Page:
What Is a Solo 401(k)?

If you own your own business, setting up a retirement account can seem daunting, but it doesn't have to be.

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It's easier than ever to start your own business, but with self-employment comes many hurdles, including the lack of an employer-sponsored retirement plan.

About 16 million Americans work for themselves, according to recent data from the Pew Research Center. One of the biggest issue facing these Americans is the lack of an employer-sponsored retirement plan. When you are the boss and the employee, there's no pre-set company 401(k) plan to sign up for. There's no company match.

However, there are retirement-specific accounts available for self-employed people, and one is called a solo 401(k).

What Is a Solo 401(k)?

A solo 401(k) is a 401(k)-style account designed for small business owners or self-employed people with no employees. The IRS also calls it a “one-participant plan” or a “self-employed 401(k) plan.”

A solo 401(k) is good for people who:

  • have no employees
  • have an employer identification number

These plans are governed by the same rules as an employer-sponsored 401(k) plan. That means there are contribution limits (though a different contribution limit) and penalties and fees for early withdrawals. Your brokerage may limit the types of investments you can buy through your plan.

An important and exciting thing about a solo 401(k) is that your spouse can be covered by the plan. If your spouse earns money from your business, then they can be counted as a plan participant. This essentially gives you the chance to double your contributions to the plan, which could mean huge retirement savings. Spouses are the only people able to be covered by a solo 401(k).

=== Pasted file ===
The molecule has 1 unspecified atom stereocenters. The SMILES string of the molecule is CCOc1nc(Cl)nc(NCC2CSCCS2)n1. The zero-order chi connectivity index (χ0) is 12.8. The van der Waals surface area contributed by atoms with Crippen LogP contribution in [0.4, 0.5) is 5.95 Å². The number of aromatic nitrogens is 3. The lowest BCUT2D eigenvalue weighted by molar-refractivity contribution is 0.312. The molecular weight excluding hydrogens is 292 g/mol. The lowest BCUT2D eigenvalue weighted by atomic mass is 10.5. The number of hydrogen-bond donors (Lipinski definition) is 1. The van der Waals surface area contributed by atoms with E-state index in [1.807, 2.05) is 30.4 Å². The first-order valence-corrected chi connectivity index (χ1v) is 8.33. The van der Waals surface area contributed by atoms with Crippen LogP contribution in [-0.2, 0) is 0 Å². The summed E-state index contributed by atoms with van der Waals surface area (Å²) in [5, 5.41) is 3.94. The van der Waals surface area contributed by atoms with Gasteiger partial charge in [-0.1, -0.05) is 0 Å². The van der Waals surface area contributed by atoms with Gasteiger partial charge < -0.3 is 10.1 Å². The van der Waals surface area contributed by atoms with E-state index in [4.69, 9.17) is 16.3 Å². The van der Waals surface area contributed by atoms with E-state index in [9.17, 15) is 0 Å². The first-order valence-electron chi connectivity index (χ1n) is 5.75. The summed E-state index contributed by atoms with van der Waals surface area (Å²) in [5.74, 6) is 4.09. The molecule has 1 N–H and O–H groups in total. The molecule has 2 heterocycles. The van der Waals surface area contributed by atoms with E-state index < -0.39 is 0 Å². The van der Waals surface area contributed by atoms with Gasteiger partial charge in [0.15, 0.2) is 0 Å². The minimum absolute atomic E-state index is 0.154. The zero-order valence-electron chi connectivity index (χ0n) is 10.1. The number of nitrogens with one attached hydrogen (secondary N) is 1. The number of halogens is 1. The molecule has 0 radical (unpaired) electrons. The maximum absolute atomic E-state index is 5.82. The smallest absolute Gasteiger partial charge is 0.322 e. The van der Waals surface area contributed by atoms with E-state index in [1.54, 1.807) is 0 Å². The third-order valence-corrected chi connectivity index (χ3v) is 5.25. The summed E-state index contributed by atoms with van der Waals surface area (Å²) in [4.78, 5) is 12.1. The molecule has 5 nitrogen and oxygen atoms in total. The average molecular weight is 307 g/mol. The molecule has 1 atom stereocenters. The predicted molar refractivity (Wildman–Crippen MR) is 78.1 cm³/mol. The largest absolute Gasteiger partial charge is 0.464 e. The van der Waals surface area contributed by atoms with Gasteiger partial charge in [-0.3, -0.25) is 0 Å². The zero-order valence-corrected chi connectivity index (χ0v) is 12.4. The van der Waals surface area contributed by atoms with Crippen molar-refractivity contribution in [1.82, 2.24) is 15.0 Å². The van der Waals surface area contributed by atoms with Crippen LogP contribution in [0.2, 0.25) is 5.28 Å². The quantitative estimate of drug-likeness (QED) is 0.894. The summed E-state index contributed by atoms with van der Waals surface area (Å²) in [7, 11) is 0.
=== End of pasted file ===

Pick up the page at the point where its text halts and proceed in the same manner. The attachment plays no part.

How to Open a Solo 401(k) Account

Opening up a solo 401(k) is easy, since you are the only one on the account. If you want to set up an account, follow these simple steps.

  1. Figure out if you are eligible for a solo 401(k). If you are self-employed or own a business and have no employees, then you are qualified. If you want to grow your business in the future, keep the single participant rule in mind.
  2. Find a solo 401(k) provider. Once you have decided if you want to open an account, you need to find a provider that meets your needs. Setting up a solo 401(k) is different than when a company sets up a traditional 401(k) or SEP IRA. Keep in mind things like cost, reputation, and investment flexibility. Bloom and Personal Capital are robo advisors that handle solo 401(k)s and it's easy to set up an account with them.
  3. Complete the required paperwork. Setting up a solo 401(k) requires a bit of paperwork. Your provider should be able to walk you through all the documents needed.
  4. Prepare employee disclosures.  Even though you are the only participant in the account, you will need to have a disclosure document outlining the plan and benefits of tax-free savings. This is because if you ever hire employees, your account will automatically transfer to a Traditional 401(k) and be subject to disclosure rules.
  5. Open an account. This is the easy part. Create an account with your chosen provider prior to the tax-filing deadline.
  6. Fund your account. Once you open an account, you can start making contributions from your bank account. However, there are limits to how much you can contribute to your account each year, which we outline below.

Solo 401(k) Contribution Rules and Limits

Normally, employer-sponsored 401(k) plans have a $19,000 individual contribution limit for 2019 and a $19,500 limit for 2020. The solo 401(k) contribution limit is different.

With a solo 401(k), you are both the employee and the employer. So you can contribute to the plan via each role. That means that your total contribution limit can be much higher than with a traditional 401(k).

  • The contribution limit is $56,000 for 2019 and $57,000 for 2020.